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Old 03-29-2002, 06:45 AM
Amanda's Avatar
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Join Date: Jan 2002
Location: southeast Wisconsin
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Horseback riding lessons

Are any of your kids horse crazy? I was when I was a child and my daughter is following in my footsteps. I used to own horses but sold them when I was pregnant with my first child. I still want to get another when my youngest is in Kindergarten, but that's another 2.5 years yet. So I would like to send my daughter to riding lessons. I had them when I was young and LOVED them. Would love to hear about your children's or your experiences!
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Old 03-30-2002, 11:33 AM
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Location: Lexington, SC
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My daughter, Sarah, is 10, and just loves horses, for several years now. We started giving her horse riding lessons this year, and she has thoroughly enjoyed them. We don't have our own horse, but know someone who has them, and she is giving her lessons. She did her first horse show this past weekend. She did Halter Mares, and Showmanship at Halter. She came in 7th out of 8 in the first show, and 6th out of 6th in the second, but she got a ribbon for sixth place. She didn't seem bothered about how she ranked. She just had a great time being out their with the horse. She was especially proud of her ribbon, and showed it to everyone.
Have a great day... Debra Sox
Mom to: Sarah - 10, Nathan - 16, Derek - 19, Byron - 23 (passcode avon)
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Old 03-30-2002, 12:03 PM
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Location: Orange County, California
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When my 7 yo dd was in Kindergarten I enrolled her in a program at our local stables called "Pony Pals", It's an adult/child program. Her dad, older sister and I took turns taking the class with her. She was taught how to groom, saddle and ride. She learned how to use the brushes, curry comb and clean the hooves as well as how to put on the saddle and reigns by herself. After the class finished they were taken to the ring to ride for about 20 or 30 minutes. She had a great time, I took her out of it this year, it's really geared toward the younger kids. Now we are waiting for summer so she can take lessons on the big horses...the stable owner usually starts them at 8, but since my daughter will be 7 1/2 this summer and has had a lot of experience she will let her start early. We would like to buy her her own horse, but we will have to move first, our property is no longer zoned for horses.
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Old 04-02-2002, 02:39 PM
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Location: Swanzey, NH
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Horseback riding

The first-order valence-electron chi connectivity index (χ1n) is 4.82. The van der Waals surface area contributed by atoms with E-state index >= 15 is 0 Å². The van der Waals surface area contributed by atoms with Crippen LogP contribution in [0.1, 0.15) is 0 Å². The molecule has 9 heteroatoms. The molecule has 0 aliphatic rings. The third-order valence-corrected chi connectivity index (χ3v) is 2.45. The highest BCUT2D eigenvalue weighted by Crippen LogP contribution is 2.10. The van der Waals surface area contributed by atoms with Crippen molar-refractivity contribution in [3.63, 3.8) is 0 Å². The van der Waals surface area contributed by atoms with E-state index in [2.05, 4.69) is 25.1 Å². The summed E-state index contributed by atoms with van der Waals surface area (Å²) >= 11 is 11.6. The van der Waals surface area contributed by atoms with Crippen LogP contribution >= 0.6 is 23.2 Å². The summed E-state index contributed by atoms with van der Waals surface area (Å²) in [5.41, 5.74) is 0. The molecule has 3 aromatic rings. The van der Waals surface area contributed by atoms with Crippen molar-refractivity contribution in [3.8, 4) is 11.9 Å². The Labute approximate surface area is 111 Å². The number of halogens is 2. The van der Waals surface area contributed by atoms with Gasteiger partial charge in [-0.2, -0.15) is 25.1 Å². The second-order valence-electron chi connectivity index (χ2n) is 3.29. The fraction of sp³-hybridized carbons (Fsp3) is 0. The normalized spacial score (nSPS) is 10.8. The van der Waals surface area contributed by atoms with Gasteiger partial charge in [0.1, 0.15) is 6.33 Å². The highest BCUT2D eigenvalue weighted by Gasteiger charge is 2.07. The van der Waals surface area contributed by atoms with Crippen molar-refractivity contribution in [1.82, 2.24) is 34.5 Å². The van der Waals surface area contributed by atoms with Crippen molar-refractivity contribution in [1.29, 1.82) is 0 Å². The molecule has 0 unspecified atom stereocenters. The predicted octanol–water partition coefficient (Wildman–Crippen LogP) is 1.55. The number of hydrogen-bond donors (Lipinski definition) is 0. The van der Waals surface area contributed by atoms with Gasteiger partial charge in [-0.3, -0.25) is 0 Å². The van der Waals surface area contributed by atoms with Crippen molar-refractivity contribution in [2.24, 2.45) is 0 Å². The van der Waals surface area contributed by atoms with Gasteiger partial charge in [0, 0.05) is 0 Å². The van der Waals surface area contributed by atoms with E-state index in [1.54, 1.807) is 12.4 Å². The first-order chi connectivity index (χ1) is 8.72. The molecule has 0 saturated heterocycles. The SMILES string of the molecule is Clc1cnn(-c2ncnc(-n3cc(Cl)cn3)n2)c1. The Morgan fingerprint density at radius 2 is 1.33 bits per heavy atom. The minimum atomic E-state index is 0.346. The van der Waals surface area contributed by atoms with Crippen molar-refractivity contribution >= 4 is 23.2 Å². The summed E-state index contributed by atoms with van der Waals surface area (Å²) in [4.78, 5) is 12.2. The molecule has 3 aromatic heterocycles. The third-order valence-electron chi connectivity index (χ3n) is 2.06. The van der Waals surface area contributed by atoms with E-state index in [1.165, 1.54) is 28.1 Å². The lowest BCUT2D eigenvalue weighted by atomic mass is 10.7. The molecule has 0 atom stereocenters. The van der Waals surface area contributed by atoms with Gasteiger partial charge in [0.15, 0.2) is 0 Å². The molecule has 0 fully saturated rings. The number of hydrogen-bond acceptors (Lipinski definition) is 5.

My DD began lessons last June at age 6. She was very into the grooming and feeding and would ask to go to the stable to help "muck the stalls" and do other chores. She lived for the weekly lessons and everything revolved around the "horses".

As I am not a horse person, I was not able to judge the quality of the lessons and whether or not progress was being made. It seemed like they did alot of the same thing over and over from week to week, but repetition is how kids learn.

DD began with 1/2 hour lessons through the summer and went to hourly lessons once a week in the fall. Once the snow came she rode in an indoor riding arena, but it is unheated. She was always cold during the lessons and by the time she was finished she didn't want to do the grooming.

A few weeks ago she began refusing to go and now doesn't want to continue the lessons. I'm still not clear on why she has made this decision, other than the fact that she says she doesn't like the grooming.

Overall the instructor was very good with her and was impressed with her balance and control so I don't think it was an aptitude issue. The only other problem we ran into was the fact that the lessons never began or ended on time and sometimes DD would wait up to an hour for a lesson to begin. One week I came to pick her up and she hadn't even begun yet and then the lesson lasted only 40 minutes. To say I was unhappy is putting it mildly!

I think riding lessons are very good for balance, coordination and confidence. However, it requires a large expenditure of time and money and if the purchase of your own horse is not an option I personally wouldn't pursue it.

Many parents of my DD won't even let their daughters try it for the above reasons. Hope this helps.
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Old 04-05-2002, 11:53 PM
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Location: Southern California
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My son is 3 1/2. He has been begging for riding lessons since he could talk. It started with his first pony ride at the county fair. Then the elephant ride right after. He has been hooked ever since. We live in a Major metropolitain area. I didnt think it was possible, but I found that the city I live in offered reasonable riding lessons for kids 3 to 6. He starts them next Sunday, April 14th. I will let you know how it goes next week. *G* I am excited about it. So is he. I am hoping he takes to it. It's a really healthy activity. It gets him outdoors. It's hard to do in the city. Kids love animals, and as he gets more into, it if he does, I am hoping it will teach him respect for animals and responsibility too. We'll see, I guess. He may get bored after a month. who knows. Kids are like that. But at least he had the experience, right? Look for me next Sunday or that following Monday. I will let you know how it goes.
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Old 04-10-2002, 11:46 AM
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horseback riding

I am fairly new to these forums - found this one searching for sites to help me get and stay organized!!
My daughter has been riding horses since she was 4 years old. She is now 14. It is the greatest love of her life. She rode a lesson horse and took lessons until she way 12 and then we got her her own horse. She still takes lessons and competes in open and 4-H shows almost every weekend. It is very time-consuming and expensive, but worth every cent and every minute. On the weekends, our whole family is at the show grounds with her - helping with the horse. She has great organizational skills, great planning and goal-setting skills, and carries honors classes with a 4.0 GPA (condition of having her own horse is good grades!). Can't say enough positive things about horses and kids!